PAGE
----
The use of machine learning (ML) with electronic health records (EHR) is growing in popularity as a means to extract knowledge that can improve the decision-making process in healthcare. Such methods require training of high-quality learning models based on diverse and comprehensive datasets, which are hard to obtain due to the sensitive nature of medical data from patients. In this context, federated learning (FL) is a methodology that enables the distributed training of machine learning models with remotely hosted datasets without the need to accumulate data and, therefore, compromise it. FL is a promising solution to improve ML-based systems, better aligning them to regulatory requirements, improving trustworthiness and data sovereignty. However, many open questions must be addressed before the use of FL becomes widespread. This article aims at presenting a systematic literature review on current research about FL in the context of EHR data for healthcare applications. Our analysis highlights the main research topics, proposed solutions, case studies, and respective ML methods. Furthermore, the article discusses a general architecture for FL applied to healthcare data based on the main insights obtained from the literature review. The collected literature corpus indicates that there is extensive research on the privacy and confidentiality aspects of training data and model sharing, which is expected given the sensitive nature of medical data. Studies also explore improvements to the aggregation mechanisms required to generate the learning model from distributed contributions and case studies with different types of medical data.
... Federated learning is a form of multi-party machine learning in which a common model is trained between cooperating institutions or individuals while each party maintains exclusive access to and control over its own private database. These methods need not be mutually exclusiveprevious work has combined differential privacy with both synthetic data generation (Beaulieu-Jones et al., 2019;Jordon, Yoon, & van der Schaar, 2019;Li, Xiong, & Jiang, 2014) as well as multi-party deep learning Zhang, Wang, Zhao, & Chen, 2019). ...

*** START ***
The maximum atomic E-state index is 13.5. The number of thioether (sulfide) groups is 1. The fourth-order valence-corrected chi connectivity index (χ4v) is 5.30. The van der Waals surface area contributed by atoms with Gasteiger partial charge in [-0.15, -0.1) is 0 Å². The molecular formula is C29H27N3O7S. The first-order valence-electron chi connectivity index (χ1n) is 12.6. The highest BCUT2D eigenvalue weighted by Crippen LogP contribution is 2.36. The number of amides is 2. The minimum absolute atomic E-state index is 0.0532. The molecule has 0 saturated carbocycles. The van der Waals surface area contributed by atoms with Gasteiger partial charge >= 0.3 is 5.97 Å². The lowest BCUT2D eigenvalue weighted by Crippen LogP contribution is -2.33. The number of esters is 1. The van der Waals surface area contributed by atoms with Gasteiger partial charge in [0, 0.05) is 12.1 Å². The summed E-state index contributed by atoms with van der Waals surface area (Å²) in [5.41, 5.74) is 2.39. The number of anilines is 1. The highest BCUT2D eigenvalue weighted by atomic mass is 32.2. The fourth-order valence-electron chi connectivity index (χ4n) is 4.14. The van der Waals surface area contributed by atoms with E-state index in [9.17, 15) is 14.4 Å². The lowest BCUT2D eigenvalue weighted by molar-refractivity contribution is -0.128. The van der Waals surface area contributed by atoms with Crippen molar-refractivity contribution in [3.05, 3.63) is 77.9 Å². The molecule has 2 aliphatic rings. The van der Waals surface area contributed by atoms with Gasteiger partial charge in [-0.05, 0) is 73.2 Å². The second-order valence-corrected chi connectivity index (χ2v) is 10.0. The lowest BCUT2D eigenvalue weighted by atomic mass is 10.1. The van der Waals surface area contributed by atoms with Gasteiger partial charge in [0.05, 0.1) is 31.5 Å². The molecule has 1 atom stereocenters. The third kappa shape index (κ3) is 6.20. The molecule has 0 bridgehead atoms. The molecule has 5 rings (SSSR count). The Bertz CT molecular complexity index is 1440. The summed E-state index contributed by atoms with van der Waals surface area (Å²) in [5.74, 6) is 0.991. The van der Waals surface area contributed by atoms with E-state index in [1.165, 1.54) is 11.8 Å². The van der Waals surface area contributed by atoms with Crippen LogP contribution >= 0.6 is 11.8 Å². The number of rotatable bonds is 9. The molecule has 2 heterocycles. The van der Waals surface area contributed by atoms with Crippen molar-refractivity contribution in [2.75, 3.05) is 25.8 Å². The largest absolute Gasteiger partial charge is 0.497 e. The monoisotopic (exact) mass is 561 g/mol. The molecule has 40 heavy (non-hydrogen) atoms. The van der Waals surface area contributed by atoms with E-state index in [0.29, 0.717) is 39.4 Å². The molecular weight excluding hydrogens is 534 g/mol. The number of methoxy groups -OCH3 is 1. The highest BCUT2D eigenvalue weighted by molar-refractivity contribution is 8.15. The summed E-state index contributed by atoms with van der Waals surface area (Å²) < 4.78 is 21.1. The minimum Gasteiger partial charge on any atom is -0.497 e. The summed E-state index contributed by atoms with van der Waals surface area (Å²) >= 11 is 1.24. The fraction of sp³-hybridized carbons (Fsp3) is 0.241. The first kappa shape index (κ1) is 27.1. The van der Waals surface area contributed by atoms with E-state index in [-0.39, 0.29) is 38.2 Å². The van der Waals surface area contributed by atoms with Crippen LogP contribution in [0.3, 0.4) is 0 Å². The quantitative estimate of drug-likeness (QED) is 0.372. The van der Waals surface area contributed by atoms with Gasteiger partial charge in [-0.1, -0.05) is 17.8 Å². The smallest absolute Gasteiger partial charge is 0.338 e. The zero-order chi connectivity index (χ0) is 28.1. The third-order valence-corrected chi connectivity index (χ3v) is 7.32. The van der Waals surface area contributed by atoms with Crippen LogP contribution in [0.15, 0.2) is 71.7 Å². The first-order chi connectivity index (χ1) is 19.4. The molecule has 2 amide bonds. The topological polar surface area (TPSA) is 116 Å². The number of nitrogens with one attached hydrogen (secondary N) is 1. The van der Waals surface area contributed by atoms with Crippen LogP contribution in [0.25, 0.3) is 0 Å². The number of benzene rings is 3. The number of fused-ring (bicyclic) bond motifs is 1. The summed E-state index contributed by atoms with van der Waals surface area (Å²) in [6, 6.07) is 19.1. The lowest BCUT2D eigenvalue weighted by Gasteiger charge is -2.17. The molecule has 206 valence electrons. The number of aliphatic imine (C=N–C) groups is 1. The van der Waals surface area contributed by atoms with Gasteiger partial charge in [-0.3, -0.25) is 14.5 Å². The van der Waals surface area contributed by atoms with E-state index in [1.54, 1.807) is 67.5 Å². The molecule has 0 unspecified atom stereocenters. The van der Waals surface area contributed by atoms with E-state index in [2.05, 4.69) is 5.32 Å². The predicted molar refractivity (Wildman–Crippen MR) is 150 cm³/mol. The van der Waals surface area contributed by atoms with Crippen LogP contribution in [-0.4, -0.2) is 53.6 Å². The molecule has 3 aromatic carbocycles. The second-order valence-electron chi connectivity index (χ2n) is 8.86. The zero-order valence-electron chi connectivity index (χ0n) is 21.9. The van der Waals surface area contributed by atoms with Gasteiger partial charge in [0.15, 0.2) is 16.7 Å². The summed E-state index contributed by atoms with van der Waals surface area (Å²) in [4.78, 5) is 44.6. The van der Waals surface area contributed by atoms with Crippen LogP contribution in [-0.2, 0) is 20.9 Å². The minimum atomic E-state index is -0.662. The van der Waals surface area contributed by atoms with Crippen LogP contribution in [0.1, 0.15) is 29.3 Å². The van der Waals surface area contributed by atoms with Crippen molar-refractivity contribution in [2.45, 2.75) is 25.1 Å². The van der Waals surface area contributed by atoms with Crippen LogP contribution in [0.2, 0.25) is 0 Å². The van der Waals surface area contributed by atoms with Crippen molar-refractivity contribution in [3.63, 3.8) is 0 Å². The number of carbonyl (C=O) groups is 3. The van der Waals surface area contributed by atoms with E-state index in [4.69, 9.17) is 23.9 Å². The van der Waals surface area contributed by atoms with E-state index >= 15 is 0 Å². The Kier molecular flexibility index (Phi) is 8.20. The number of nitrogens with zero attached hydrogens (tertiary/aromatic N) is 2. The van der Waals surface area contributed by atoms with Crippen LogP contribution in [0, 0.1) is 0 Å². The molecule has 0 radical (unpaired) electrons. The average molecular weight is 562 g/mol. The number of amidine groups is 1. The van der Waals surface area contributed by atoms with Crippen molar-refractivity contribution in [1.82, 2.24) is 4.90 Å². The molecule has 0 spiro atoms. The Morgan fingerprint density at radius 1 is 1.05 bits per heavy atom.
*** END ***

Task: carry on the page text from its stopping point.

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Augmenting a dataset with synthetic samples is a common processing step in machine learning with imbalanced classes to improve model performance. Another potential benefit of synthetic data is the ability to share information between cooperating parties while maintaining customer privacy. Often overlooked, however, is how the distribution of the data affects the potential gains from synthetic data augmentation. We present a case study in credit card fraud detection using Generative Adversarial Networks to generate synthetic samples, with explicit consideration given to customer distributions. We investigate two different cooperating party scenarios yielding four distinct customer distributions by credit quality. Our findings indicate that institutions skewed towards higher credit quality customers are more likely to benefit from augmentation with GANs. Relative gains from synthetic data transfer, in the absence of feature set heterogeneity, also appear to asymmetrically favour banks operating on the lower end of the credit spectrum, which we hypothesise is due to differences in spending behaviours.